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It is about thirty three years ago Larsen and Toubro asked two of us from IIMA (Dr. Udai Pareek and T. V. Rao) to examine their performance appraisal system. We interviewed several managers at different level. Mr. A. M. Naik Current Chairman of L&T was one of those days whom we interviewed to ask their suggestions for improvements in their system. L&T managers gave us a number of suggestions which latter turned out to be the base for our designing an Integrated HRD System for L&T . A few years after that we were associated with the State Bank of India, BEML, Crompton Greaves and a number of other organizations reviewed and redesigned their systems on similar lines with a development focus. 

When I look back from my experiences of the last thirty years I realize that we are still struggling in our country with the implementation of appraisal systems. I have realized that one of the most significant mistakes we have made is in naming the performance appraisal system. We continued to use the term “Performance Appraisal”. After s serious reflection of this issue I have come to the conclusion that it is high time we abandon the term “Performance Appraisals”.

One may ask what is there in the name? This is what I kept asking and did not push for change for several years. I now realize that there is a lot in the name. The title stresses that the purpose of the system is “ appraisal”. The term appraisal indicates that the main purpose of the system is ‘Appraisal”, which means evaluation. It is n form  for reducing the entire year’s or six months work of an individual in to a number. Numbers have some great properties. They are intended to render the so called objectivity and comparability. Unfortunately it this comparability and objectivity that has played havoc in the lives of many employees. It caused a few people to get promoted and some of them undeservingly, a few others to leave their jobs, and yet a few others to walk into office every day with low interest and satisfaction and carry on with their jobs.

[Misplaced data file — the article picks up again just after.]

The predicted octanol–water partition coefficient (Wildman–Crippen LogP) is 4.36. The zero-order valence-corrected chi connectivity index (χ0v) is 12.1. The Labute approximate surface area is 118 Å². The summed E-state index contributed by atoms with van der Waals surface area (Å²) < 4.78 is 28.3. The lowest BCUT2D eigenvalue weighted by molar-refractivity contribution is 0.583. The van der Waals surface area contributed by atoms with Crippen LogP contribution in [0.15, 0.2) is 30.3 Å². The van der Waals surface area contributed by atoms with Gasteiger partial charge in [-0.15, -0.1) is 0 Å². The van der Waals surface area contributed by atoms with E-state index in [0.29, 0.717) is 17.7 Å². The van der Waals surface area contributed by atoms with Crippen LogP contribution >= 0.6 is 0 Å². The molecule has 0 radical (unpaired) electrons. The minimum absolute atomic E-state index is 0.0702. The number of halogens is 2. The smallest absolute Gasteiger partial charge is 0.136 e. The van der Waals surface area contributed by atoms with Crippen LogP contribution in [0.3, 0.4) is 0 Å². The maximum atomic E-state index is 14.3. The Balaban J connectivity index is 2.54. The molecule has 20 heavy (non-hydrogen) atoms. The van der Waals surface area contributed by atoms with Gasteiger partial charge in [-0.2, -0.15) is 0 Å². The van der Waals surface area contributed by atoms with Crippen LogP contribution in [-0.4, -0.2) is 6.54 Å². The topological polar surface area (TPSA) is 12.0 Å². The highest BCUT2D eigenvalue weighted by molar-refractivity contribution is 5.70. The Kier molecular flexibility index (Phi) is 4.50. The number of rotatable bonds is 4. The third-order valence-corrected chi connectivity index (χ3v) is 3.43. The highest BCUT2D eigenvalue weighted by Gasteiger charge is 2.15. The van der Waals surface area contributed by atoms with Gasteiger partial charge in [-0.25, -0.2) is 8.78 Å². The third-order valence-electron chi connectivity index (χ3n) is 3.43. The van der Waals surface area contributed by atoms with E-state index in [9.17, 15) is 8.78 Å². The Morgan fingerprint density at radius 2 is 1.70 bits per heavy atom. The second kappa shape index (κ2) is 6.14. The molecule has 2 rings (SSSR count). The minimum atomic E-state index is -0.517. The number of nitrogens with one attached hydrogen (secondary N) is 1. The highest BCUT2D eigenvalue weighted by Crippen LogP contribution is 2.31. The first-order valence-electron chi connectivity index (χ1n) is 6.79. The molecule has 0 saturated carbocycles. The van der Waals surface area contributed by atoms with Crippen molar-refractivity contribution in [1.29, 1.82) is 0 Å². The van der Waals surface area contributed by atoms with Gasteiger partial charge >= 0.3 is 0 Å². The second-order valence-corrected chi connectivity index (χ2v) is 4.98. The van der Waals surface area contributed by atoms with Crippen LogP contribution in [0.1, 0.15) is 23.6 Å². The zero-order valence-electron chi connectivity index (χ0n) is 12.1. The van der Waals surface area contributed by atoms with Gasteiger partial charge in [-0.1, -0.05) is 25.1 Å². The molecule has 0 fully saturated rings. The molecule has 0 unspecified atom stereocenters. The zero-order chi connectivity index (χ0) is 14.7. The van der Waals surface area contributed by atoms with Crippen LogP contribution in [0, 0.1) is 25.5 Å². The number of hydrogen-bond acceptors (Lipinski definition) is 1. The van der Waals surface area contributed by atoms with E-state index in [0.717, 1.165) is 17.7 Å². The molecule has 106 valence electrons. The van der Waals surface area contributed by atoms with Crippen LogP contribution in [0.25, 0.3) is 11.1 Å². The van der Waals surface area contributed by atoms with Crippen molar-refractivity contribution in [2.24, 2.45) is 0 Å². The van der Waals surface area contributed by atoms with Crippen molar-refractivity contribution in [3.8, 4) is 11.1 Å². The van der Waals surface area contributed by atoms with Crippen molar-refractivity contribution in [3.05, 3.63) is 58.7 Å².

No two numbers are comparable in appraisals. We cannot say with confidence a rating of  four assigned on a five point scale by a Production Chief is indicative of the same performance level as a rating of four assigned by the Marketing Chief. Or for that matter two marketing Chiefs operating in two regions for their juniors. The ratings depend on so many factors: the supervisor or rater, his previous background, his personality, expectations, the performer (assessee) and  his own background, the way the goals are set, the level of the goals, expectations of the assessor from the performer, the chemistry with which they started setting goals, the culture of the organization, etc. No two numbers are comparable. We cannot say the a person who gets a 68 rating on a 100 point system is definitely superior to another who gets a rating of 64 and specially the 64 is from a setting where the performer had a lot of odds to face (including that of his supervisor himself perhaps?). Yet we treat them as sacred and use them to fit into normal probability, add, subtract, multiply and calculate incentives etc. I think this is a fundamentally wrong attempt to fit qualities in to quantities and use them for anything beyond a discussion or analysis.

From a reflection on this and various other experiences in the last thirty three years of my work on  performance appraisals I like to suggest the following:

  1. Ratings in appraisals are notional and at best should be used for discussion to integrate performance on a number of non-additive parameters (like adding for a regional sales executive his achievement of sales targets, and the percentage increase in customer base, with how well he has developed his juniors, and how much he followed the various systems). They can’t and should not be used to force fit into normal curve blindly or determine incentives mathematically. At best they could be used for discussion and review of performance. Ratings are poison but they may be inevitable side products of the performance process. They should not become the primary pre-occupation of appraisals.
  2. Performance should be assessed against expectations and expectations could be changed during the course of performance with the availability of new information, data and challenges. Expectation sharing and reviewing is the most important part of performance management.
  3. It is high time we drop the term appraisal and use the terms “Management”. Management is broader and encompasses many things for a system. It includes planning, development, improvements, recognitions etc. Those who prefer to be even more focused can use terms like: PMS - Performance Management Systems, PDS- Performance Development System,  PIP- Performance Improvement Program etc.